People usually think that user research takes a lot of time and money to conduct, but actually, it can save you both.
Let us explain this through an example. Imagine that decision-makers at a company come up with a noble idea: they want to make their employees’ lives easier by developing a mobile app to handle a task that requires sending a lot of paperwork back and forth. They give the assignment to the developers and they begin developing. The app is ready in record time and they present the new solution to the employees. At this point it turns out that the employees don’t actually have smartphones to use the app with. The work has gone to waste. Instead, it was found that the users would benefit from having a desktop version, as they all have computers but not smartphones.
The client had good intentions of streamlining their employees’ processes, but had they started the development with user research, they could’ve saved a lot of time and money. Doing user research also minimizes the risk in any project for the business in question. In this case, only one day of observing the employees would’ve revealed the real pain points of their work. User research ensures that:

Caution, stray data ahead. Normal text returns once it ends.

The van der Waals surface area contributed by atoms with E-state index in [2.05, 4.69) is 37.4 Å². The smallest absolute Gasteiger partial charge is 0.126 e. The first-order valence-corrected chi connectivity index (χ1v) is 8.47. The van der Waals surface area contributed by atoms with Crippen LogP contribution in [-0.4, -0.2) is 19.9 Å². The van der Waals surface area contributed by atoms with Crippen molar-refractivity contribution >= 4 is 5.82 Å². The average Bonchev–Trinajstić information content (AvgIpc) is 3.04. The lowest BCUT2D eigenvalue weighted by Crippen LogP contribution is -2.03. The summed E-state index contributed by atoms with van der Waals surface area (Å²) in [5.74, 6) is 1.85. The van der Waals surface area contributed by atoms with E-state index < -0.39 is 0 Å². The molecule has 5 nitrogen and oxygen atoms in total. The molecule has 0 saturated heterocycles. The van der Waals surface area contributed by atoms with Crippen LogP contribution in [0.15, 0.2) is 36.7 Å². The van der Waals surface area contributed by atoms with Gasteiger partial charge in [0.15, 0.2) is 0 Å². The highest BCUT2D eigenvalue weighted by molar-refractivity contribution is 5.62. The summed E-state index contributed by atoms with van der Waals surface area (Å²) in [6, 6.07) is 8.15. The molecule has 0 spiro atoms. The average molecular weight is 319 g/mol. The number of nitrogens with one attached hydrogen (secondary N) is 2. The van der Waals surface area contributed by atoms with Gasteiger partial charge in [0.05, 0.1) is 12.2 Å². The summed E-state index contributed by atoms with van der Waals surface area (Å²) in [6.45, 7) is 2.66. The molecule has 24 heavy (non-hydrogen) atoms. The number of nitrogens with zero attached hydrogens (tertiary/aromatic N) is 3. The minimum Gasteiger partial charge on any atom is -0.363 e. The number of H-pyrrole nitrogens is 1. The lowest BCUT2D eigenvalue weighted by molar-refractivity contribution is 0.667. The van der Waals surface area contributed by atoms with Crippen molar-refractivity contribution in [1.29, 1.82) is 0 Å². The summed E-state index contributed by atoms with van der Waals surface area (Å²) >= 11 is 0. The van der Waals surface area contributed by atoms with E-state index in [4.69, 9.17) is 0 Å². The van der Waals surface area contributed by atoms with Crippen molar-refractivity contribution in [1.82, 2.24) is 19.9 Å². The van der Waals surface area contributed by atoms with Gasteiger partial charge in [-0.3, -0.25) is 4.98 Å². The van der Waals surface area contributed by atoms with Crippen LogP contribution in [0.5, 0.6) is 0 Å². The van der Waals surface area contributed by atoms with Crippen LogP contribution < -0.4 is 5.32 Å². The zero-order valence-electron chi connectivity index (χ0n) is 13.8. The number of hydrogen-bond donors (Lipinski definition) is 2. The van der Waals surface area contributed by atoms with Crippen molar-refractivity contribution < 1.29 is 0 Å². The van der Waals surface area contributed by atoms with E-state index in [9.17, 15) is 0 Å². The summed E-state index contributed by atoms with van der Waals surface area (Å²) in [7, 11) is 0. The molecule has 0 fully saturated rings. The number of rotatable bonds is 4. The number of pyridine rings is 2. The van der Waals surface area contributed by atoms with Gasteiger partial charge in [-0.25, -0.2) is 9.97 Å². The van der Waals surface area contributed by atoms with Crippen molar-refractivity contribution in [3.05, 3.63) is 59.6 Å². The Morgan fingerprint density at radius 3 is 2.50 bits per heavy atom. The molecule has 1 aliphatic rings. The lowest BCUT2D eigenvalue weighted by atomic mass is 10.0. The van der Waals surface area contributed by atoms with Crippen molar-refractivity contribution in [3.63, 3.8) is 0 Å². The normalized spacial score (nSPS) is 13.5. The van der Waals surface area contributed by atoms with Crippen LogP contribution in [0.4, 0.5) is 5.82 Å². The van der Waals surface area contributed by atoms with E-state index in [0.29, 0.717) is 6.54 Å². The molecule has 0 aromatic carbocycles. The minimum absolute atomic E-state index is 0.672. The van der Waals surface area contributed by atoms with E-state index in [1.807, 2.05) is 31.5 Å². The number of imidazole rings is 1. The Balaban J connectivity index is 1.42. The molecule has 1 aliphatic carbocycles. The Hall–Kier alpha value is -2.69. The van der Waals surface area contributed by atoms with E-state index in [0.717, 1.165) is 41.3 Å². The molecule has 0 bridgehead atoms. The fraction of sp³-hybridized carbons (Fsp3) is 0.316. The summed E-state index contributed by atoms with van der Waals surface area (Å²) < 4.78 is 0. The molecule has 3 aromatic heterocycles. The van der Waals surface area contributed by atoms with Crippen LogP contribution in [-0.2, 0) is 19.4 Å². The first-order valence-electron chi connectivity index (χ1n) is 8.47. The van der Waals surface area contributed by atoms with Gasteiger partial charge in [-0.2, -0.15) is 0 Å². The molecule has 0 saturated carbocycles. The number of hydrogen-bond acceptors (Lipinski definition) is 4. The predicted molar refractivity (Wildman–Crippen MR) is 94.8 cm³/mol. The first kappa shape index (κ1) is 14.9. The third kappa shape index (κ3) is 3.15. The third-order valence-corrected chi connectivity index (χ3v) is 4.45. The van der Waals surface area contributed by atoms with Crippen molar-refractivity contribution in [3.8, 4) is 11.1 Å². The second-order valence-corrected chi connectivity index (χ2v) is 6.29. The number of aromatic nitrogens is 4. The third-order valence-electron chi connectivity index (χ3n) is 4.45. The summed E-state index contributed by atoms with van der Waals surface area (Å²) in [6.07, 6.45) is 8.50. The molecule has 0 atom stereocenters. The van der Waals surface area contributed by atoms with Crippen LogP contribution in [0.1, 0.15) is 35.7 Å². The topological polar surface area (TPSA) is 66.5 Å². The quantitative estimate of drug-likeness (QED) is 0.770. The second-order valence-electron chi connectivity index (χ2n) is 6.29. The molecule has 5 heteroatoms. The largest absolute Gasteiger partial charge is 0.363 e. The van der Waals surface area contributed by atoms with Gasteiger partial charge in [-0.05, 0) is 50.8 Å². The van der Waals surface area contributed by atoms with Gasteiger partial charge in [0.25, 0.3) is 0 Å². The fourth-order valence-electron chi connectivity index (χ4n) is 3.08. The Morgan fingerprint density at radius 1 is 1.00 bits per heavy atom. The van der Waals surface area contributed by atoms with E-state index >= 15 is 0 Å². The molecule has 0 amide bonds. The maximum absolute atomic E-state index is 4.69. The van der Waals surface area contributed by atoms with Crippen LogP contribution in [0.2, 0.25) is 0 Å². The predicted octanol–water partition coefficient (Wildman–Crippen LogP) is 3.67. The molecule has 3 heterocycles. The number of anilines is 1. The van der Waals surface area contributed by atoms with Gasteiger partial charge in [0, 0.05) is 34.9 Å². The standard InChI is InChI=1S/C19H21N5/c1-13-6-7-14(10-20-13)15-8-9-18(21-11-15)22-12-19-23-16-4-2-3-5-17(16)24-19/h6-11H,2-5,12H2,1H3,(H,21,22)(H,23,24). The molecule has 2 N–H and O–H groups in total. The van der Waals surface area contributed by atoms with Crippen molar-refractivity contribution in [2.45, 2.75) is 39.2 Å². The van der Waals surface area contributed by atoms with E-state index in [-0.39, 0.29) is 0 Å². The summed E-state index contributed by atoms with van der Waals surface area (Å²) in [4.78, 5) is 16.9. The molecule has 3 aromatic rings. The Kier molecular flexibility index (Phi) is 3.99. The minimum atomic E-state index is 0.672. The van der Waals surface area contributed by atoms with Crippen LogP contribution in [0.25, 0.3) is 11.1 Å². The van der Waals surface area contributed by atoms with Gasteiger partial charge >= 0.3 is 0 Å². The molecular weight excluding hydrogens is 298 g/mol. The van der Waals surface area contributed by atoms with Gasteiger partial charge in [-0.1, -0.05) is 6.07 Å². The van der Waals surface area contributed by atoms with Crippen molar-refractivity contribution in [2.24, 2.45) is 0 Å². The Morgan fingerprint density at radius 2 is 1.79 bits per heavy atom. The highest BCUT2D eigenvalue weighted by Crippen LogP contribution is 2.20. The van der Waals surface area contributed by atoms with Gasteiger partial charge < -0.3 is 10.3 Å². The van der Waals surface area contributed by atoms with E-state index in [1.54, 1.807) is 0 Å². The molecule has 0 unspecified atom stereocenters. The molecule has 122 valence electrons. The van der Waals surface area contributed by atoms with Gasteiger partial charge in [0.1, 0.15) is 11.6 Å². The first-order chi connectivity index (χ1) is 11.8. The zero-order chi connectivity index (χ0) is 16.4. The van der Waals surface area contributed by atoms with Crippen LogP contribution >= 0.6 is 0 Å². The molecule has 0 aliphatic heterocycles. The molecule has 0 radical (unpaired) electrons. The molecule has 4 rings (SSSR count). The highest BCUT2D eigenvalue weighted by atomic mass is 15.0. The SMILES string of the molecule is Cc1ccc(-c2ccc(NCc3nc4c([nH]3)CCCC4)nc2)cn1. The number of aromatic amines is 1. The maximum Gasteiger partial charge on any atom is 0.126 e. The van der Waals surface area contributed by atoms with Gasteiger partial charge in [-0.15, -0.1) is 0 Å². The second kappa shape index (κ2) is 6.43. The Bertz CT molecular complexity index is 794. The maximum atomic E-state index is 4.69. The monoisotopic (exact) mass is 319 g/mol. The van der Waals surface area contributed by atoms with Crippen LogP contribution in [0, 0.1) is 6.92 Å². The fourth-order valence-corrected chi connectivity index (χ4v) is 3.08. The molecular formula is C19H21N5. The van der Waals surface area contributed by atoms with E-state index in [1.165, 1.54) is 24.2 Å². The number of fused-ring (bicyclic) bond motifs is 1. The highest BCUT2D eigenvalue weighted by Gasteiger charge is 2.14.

Sometimes decision-makers are very enthusiastic about a new idea or product they are planning. They have a strong vision of how the product is going to turn out. They trust their vision and already have a clear user group in mind for the product. They want to involve users in the design process, but their vision is so strong that they want to implement it as they originally planned. The designers conduct some user research anyway, maybe by doing usability testing for the nearly finished product, and present the results to the client.